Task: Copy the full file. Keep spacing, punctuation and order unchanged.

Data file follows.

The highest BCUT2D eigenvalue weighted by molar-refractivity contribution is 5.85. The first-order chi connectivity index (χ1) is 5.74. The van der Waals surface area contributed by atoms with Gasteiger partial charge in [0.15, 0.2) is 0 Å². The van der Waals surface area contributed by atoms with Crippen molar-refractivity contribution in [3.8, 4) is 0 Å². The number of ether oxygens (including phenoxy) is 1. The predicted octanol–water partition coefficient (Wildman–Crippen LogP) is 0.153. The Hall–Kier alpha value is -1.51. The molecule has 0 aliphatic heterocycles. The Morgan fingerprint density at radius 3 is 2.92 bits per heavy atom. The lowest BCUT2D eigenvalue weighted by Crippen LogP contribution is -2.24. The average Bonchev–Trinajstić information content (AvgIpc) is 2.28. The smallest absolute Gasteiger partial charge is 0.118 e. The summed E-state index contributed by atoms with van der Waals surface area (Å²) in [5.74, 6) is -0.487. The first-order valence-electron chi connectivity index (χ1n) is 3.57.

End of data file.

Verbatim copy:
The highest BCUT2D eigenvalue weighted by molar-refractivity contribution is 5.85. The first-order chi connectivity index (χ1) is 5.74. The van der Waals surface area contributed by atoms with Gasteiger partial charge in [0.15, 0.2) is 0 Å². The van der Waals surface area contributed by atoms with Crippen molar-refractivity contribution in [3.8, 4) is 0 Å². The number of ether oxygens (including phenoxy) is 1. The predicted octanol–water partition coefficient (Wildman–Crippen LogP) is 0.153. The Hall–Kier alpha value is -1.51. The molecule has 0 aliphatic heterocycles. The Morgan fingerprint density at radius 3 is 2.92 bits per heavy atom. The lowest BCUT2D eigenvalue weighted by Crippen LogP contribution is -2.24. The average Bonchev–Trinajstić information content (AvgIpc) is 2.28. The smallest absolute Gasteiger partial charge is 0.118 e. The summed E-state index contributed by atoms with van der Waals surface area (Å²) in [5.74, 6) is -0.487. The first-order valence-electron chi connectivity index (χ1n) is 3.57.